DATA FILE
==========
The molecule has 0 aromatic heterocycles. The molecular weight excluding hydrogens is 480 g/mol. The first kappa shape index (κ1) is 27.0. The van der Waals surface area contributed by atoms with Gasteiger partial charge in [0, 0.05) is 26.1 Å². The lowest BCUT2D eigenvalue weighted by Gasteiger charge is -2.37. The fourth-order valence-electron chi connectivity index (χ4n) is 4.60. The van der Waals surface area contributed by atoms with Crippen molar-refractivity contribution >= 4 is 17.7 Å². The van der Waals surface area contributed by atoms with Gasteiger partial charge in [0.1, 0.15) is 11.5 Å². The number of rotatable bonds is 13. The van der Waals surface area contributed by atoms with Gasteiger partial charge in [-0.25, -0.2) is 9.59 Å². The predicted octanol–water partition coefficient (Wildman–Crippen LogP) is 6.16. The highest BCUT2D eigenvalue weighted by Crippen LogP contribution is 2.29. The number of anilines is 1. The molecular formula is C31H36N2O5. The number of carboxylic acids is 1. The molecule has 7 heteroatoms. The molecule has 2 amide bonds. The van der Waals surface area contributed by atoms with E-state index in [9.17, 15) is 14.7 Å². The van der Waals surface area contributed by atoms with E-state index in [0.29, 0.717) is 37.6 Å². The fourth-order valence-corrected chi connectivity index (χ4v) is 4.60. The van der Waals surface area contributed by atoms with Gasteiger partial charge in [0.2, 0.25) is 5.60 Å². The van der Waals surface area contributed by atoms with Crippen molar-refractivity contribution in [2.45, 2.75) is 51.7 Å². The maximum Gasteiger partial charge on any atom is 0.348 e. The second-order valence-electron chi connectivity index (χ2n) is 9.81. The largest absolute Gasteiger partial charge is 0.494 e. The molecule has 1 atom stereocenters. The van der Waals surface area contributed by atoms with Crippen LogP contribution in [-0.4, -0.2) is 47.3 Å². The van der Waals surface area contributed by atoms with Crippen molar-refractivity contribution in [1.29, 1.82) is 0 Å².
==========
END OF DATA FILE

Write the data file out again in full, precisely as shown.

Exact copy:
The molecule has 0 aromatic heterocycles. The molecular weight excluding hydrogens is 480 g/mol. The first kappa shape index (κ1) is 27.0. The van der Waals surface area contributed by atoms with Gasteiger partial charge in [0, 0.05) is 26.1 Å². The lowest BCUT2D eigenvalue weighted by Gasteiger charge is -2.37. The fourth-order valence-electron chi connectivity index (χ4n) is 4.60. The van der Waals surface area contributed by atoms with Crippen molar-refractivity contribution >= 4 is 17.7 Å². The van der Waals surface area contributed by atoms with Gasteiger partial charge in [0.1, 0.15) is 11.5 Å². The number of rotatable bonds is 13. The van der Waals surface area contributed by atoms with Gasteiger partial charge in [-0.25, -0.2) is 9.59 Å². The predicted octanol–water partition coefficient (Wildman–Crippen LogP) is 6.16. The highest BCUT2D eigenvalue weighted by Crippen LogP contribution is 2.29. The number of anilines is 1. The molecular formula is C31H36N2O5. The number of carboxylic acids is 1. The molecule has 7 heteroatoms. The molecule has 2 amide bonds. The van der Waals surface area contributed by atoms with E-state index in [9.17, 15) is 14.7 Å². The van der Waals surface area contributed by atoms with E-state index in [0.29, 0.717) is 37.6 Å². The fourth-order valence-corrected chi connectivity index (χ4v) is 4.60. The van der Waals surface area contributed by atoms with Gasteiger partial charge in [0.2, 0.25) is 5.60 Å². The van der Waals surface area contributed by atoms with Crippen molar-refractivity contribution in [2.45, 2.75) is 51.7 Å². The maximum Gasteiger partial charge on any atom is 0.348 e. The second-order valence-electron chi connectivity index (χ2n) is 9.81. The largest absolute Gasteiger partial charge is 0.494 e. The molecule has 1 atom stereocenters. The van der Waals surface area contributed by atoms with Crippen LogP contribution in [-0.4, -0.2) is 47.3 Å². The van der Waals surface area contributed by atoms with Crippen molar-refractivity contribution in [1.29, 1.82) is 0 Å².